What if there were no King’s Gambit?

by admin on September 17, 2013

At Mike Splane’s latest chess party, on Sunday, I saw Richard Koepcke lugging around a ginormous chess book that was about the size of a phone book, and I asked him what it was. To my surprise, it was a new book on the King’s Gambit! I refer to John Shaw’s The King’s Gambit, published this month by Quality Chess.

Anyone familiar with me knows that I am not a theory hound and I am not the sort of person who races out to buy the latest opening book. Quite the opposite. But where the King’s Gambit is concerned, I’m willing to make an exception. This is my main weapon against 1. e4 e5, and naturally I want to keep abreast of everything new. And fortunately we have had some spectacular books on the King’s Gambit in recent years, truly immense labors of love that have brought the theory into the twenty-first century. First Thomas Johansson’s book The Fascinating King’s Gambit (2004) and now Shaw’s.

What can make an opening book worthwhile in the era of chess computers and databases? In a word, viewpoint. (Well, in Russian that’s two words, tochka zreniya.) What you want from an opening book is a clear authorial voice that steers you through the maze of variations and says, here is what is worth paying attention to, here are the main ideas, etc. Johansson has that in abundance, and from my quick five-minute skim, Shaw does too.

It’s really way premature for me to review Shaw’s book because I have literally seen it for only those five minutes. But I can tell you the most interesting thing for me. I immediately looked up the chapter on the Bishop’s Gambit, 1. e4 e5 2. f4 ef 3. Bc4, and I was stunned to find a short chapter (compared to the rest of the book) called “The Refutation of the Bishop’s Gambit.”

How ironic! Johansson’s King’s Gambit book is a paean to the Bishop’s Gambit. He is a reformed King’s Knight’s Gambit (1. e4 e5 2. f4 ef 3. Nf3) player, who became disenchanted with that line because he couldn’t get enough compensation for the pawn in the old-fashioned … g5 variations. In the computer age, Black can grab the pawn and hold on. Now along comes Shaw with the opposite point of view: 3. Bc4 is busted and 3. Nf3 is in again.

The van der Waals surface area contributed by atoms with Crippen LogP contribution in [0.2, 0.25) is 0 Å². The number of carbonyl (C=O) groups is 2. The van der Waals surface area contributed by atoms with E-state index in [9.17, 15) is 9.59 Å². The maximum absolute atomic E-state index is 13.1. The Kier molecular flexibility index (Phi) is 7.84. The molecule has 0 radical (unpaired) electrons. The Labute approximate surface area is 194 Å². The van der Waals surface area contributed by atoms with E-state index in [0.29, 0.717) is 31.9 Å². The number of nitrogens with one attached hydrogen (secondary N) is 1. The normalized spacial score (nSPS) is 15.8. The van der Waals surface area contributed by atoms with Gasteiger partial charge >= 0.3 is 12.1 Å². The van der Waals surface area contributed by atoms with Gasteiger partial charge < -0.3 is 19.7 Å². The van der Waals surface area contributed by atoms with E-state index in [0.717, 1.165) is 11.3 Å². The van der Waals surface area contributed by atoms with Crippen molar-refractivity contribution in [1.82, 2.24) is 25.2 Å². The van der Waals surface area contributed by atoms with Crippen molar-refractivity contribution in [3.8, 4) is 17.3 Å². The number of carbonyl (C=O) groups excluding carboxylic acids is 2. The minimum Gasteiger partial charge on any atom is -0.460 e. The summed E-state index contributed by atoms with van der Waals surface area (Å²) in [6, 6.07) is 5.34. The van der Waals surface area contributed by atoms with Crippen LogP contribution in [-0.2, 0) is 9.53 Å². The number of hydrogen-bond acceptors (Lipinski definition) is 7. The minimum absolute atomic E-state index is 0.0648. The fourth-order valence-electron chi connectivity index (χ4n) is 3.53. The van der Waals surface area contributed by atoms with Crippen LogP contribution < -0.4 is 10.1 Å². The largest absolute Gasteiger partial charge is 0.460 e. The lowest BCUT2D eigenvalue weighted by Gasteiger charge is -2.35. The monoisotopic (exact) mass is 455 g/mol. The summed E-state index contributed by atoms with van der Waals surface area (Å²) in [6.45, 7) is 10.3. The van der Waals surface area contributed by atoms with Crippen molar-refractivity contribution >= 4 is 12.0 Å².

To cut to the chase, Shaw’s claim is that after 1. e4 e5 2. f4 ef 3. Bc4 Nc6! White is at best fighting for equality. Obviously a careful evaluation of this claim will require me to buy the book and think long and hard about it, but here are some off-the-cuff thoughts.

First, I do have some prior experience against it, enough to be very wary. Back in the 2000-2005 era, when the Santa Cruz chess club was still alive, I played a lot of King’s Gambits, and Ilan Benjamin (who now seems regrettably out of the chess scene) went through a phase of playing 3. … Nc6. The main point is to invite 4. d4 Nf6 5. e5 d5! My first instinct was to play 6. Be2, but the game just went to a boring and lifeless equality. Then I looked it up in what books I had then (not even Johansson yet) and saw that 6. Bb3 was supposed to be the main line. The fun was back! After 6. Bb3 Ne4 7. Bxf4 Qh4+ 8. g3 Nxg3 9. Bxg3 Qe4+ 10. Kf2 Qxh1 (the old zigzag trick) White gets to sacrifice the exchange. In my opinion, exchange sacrifices are the life’s blood of the King’s Gambit. I looked at this line a lot (going out as far as move 30 sometimes!) and concluded it was fine for White.

But then, somewhere along the line, I put it on Fritz, and Fritz threw cold water on everything. Instead of 6. … Ne4, 6. … Bg4! throws a monkey wrench into White’s plans. After 7. Qd3 Nh5, the threat … Qh4+ is still in the air, Black’s pieces are well-developed, White’s are stepping on each other’s toes, and Black still has his extra pawn.

The funny thing is that Ilan never figured this out. I’m sure he didn’t use a chess program. Just about the time Fritz showed me how good 6. … Bg4 is, Ilan quite playing the 3. … Nc6 line and so I never had to worry about it again.

Now, apparently, I do. Of course, after seeing that Shaw considers it a “refutation,” I had to see what Johansson said. And his chapter on this is sketchy at best. He definitely considers 5. e5 to be no longer acceptable, and so he looks at two other ideas. He says that 5. Bd5 is “intriguing and fun to analyze. White might not have 100% compensation for the pawn, but it’s probably close enough for a decent surprise weapon.” Oh-oh. From a King’s Gambit partisan, this sounds like rather faint praise. The main line, he thinks, is 5. Nc3, and here he is a little happier about White’s chances. It’s still not hunky-dory, though, as he says things like this: “White’s pawn structure may not be the healthiest, but on the other hand White still has more influence in the center and a half-open g-file.” The big problem, though, is that there are no examples from master play. It’s all analysis.